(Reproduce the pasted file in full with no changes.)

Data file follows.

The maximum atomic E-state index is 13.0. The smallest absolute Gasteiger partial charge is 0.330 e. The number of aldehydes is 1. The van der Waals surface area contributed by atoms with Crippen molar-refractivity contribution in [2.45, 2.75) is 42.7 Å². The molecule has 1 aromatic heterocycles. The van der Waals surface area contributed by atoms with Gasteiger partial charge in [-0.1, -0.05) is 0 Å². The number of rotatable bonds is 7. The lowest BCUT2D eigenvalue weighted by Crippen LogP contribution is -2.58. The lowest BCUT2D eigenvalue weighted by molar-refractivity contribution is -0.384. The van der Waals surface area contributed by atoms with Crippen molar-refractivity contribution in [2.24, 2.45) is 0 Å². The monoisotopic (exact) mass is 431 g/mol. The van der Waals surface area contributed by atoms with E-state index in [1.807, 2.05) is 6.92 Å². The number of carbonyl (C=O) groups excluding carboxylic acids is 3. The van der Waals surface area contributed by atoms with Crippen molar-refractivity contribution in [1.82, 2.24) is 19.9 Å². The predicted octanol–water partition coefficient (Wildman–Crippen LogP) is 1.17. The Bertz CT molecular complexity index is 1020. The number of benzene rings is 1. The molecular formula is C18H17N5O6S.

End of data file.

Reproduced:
The maximum atomic E-state index is 13.0. The smallest absolute Gasteiger partial charge is 0.330 e. The number of aldehydes is 1. The van der Waals surface area contributed by atoms with Crippen molar-refractivity contribution in [2.45, 2.75) is 42.7 Å². The molecule has 1 aromatic heterocycles. The van der Waals surface area contributed by atoms with Gasteiger partial charge in [-0.1, -0.05) is 0 Å². The number of rotatable bonds is 7. The lowest BCUT2D eigenvalue weighted by Crippen LogP contribution is -2.58. The lowest BCUT2D eigenvalue weighted by molar-refractivity contribution is -0.384. The van der Waals surface area contributed by atoms with Crippen molar-refractivity contribution in [2.24, 2.45) is 0 Å². The monoisotopic (exact) mass is 431 g/mol. The van der Waals surface area contributed by atoms with E-state index in [1.807, 2.05) is 6.92 Å². The number of carbonyl (C=O) groups excluding carboxylic acids is 3. The van der Waals surface area contributed by atoms with Crippen molar-refractivity contribution in [1.82, 2.24) is 19.9 Å². The predicted octanol–water partition coefficient (Wildman–Crippen LogP) is 1.17. The Bertz CT molecular complexity index is 1020. The number of benzene rings is 1. The molecular formula is C18H17N5O6S.